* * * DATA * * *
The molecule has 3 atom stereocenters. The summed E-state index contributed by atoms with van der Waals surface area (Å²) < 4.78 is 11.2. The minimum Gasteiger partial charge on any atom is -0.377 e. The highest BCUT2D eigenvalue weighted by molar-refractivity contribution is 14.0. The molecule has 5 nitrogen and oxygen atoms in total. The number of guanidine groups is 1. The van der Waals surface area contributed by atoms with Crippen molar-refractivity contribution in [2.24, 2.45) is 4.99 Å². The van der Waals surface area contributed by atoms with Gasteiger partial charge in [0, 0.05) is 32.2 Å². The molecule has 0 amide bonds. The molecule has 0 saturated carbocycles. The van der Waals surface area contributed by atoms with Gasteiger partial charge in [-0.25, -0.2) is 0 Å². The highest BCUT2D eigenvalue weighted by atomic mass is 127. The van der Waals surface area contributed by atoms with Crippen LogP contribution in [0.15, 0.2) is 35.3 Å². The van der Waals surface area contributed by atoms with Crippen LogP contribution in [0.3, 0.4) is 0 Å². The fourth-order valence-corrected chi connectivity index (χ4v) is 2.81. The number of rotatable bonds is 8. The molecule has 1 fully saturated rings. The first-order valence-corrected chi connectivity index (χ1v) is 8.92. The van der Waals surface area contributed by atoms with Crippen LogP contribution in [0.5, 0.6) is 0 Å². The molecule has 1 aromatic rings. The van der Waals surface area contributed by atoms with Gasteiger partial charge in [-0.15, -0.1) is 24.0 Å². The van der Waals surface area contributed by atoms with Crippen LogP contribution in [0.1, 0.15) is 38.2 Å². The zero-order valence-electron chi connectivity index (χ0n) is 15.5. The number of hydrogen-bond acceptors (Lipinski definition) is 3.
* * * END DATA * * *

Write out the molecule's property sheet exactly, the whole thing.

The molecule has 3 atom stereocenters. The summed E-state index contributed by atoms with van der Waals surface area (Å²) < 4.78 is 11.2. The minimum Gasteiger partial charge on any atom is -0.377 e. The highest BCUT2D eigenvalue weighted by molar-refractivity contribution is 14.0. The molecule has 5 nitrogen and oxygen atoms in total. The number of guanidine groups is 1. The van der Waals surface area contributed by atoms with Crippen molar-refractivity contribution in [2.24, 2.45) is 4.99 Å². The van der Waals surface area contributed by atoms with Gasteiger partial charge in [0, 0.05) is 32.2 Å². The molecule has 0 amide bonds. The molecule has 0 saturated carbocycles. The van der Waals surface area contributed by atoms with Gasteiger partial charge in [-0.25, -0.2) is 0 Å². The highest BCUT2D eigenvalue weighted by atomic mass is 127. The van der Waals surface area contributed by atoms with Crippen LogP contribution in [0.15, 0.2) is 35.3 Å². The van der Waals surface area contributed by atoms with Crippen LogP contribution in [0.3, 0.4) is 0 Å². The fourth-order valence-corrected chi connectivity index (χ4v) is 2.81. The number of rotatable bonds is 8. The molecule has 1 fully saturated rings. The first-order valence-corrected chi connectivity index (χ1v) is 8.92. The van der Waals surface area contributed by atoms with Crippen LogP contribution in [0.5, 0.6) is 0 Å². The molecule has 1 aromatic rings. The van der Waals surface area contributed by atoms with Gasteiger partial charge in [-0.15, -0.1) is 24.0 Å². The van der Waals surface area contributed by atoms with Crippen LogP contribution in [0.1, 0.15) is 38.2 Å². The zero-order valence-electron chi connectivity index (χ0n) is 15.5. The number of hydrogen-bond acceptors (Lipinski definition) is 3.